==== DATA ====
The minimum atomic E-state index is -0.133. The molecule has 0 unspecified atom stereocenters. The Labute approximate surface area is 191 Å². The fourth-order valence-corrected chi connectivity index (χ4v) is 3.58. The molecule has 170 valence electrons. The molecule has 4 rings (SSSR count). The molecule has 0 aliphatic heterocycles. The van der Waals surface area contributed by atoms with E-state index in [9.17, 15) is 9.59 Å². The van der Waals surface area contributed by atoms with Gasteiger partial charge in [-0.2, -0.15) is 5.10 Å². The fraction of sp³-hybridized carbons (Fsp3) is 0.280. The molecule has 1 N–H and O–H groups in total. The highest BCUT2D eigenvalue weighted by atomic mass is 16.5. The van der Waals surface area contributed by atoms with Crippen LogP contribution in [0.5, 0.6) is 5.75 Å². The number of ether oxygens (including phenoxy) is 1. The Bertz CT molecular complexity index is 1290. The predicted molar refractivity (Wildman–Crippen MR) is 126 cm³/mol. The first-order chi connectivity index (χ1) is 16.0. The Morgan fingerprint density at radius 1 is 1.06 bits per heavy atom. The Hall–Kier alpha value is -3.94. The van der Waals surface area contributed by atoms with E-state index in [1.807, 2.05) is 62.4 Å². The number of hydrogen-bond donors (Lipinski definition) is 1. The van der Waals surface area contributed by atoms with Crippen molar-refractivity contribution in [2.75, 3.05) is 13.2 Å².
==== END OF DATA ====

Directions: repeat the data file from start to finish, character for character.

The minimum atomic E-state index is -0.133. The molecule has 0 unspecified atom stereocenters. The Labute approximate surface area is 191 Å². The fourth-order valence-corrected chi connectivity index (χ4v) is 3.58. The molecule has 170 valence electrons. The molecule has 4 rings (SSSR count). The molecule has 0 aliphatic heterocycles. The van der Waals surface area contributed by atoms with E-state index in [9.17, 15) is 9.59 Å². The van der Waals surface area contributed by atoms with Gasteiger partial charge in [-0.2, -0.15) is 5.10 Å². The fraction of sp³-hybridized carbons (Fsp3) is 0.280. The molecule has 1 N–H and O–H groups in total. The highest BCUT2D eigenvalue weighted by atomic mass is 16.5. The van der Waals surface area contributed by atoms with Crippen LogP contribution in [0.5, 0.6) is 5.75 Å². The number of ether oxygens (including phenoxy) is 1. The Bertz CT molecular complexity index is 1290. The predicted molar refractivity (Wildman–Crippen MR) is 126 cm³/mol. The first-order chi connectivity index (χ1) is 16.0. The Morgan fingerprint density at radius 1 is 1.06 bits per heavy atom. The Hall–Kier alpha value is -3.94. The van der Waals surface area contributed by atoms with E-state index in [1.807, 2.05) is 62.4 Å². The number of hydrogen-bond donors (Lipinski definition) is 1. The van der Waals surface area contributed by atoms with Crippen molar-refractivity contribution in [2.75, 3.05) is 13.2 Å².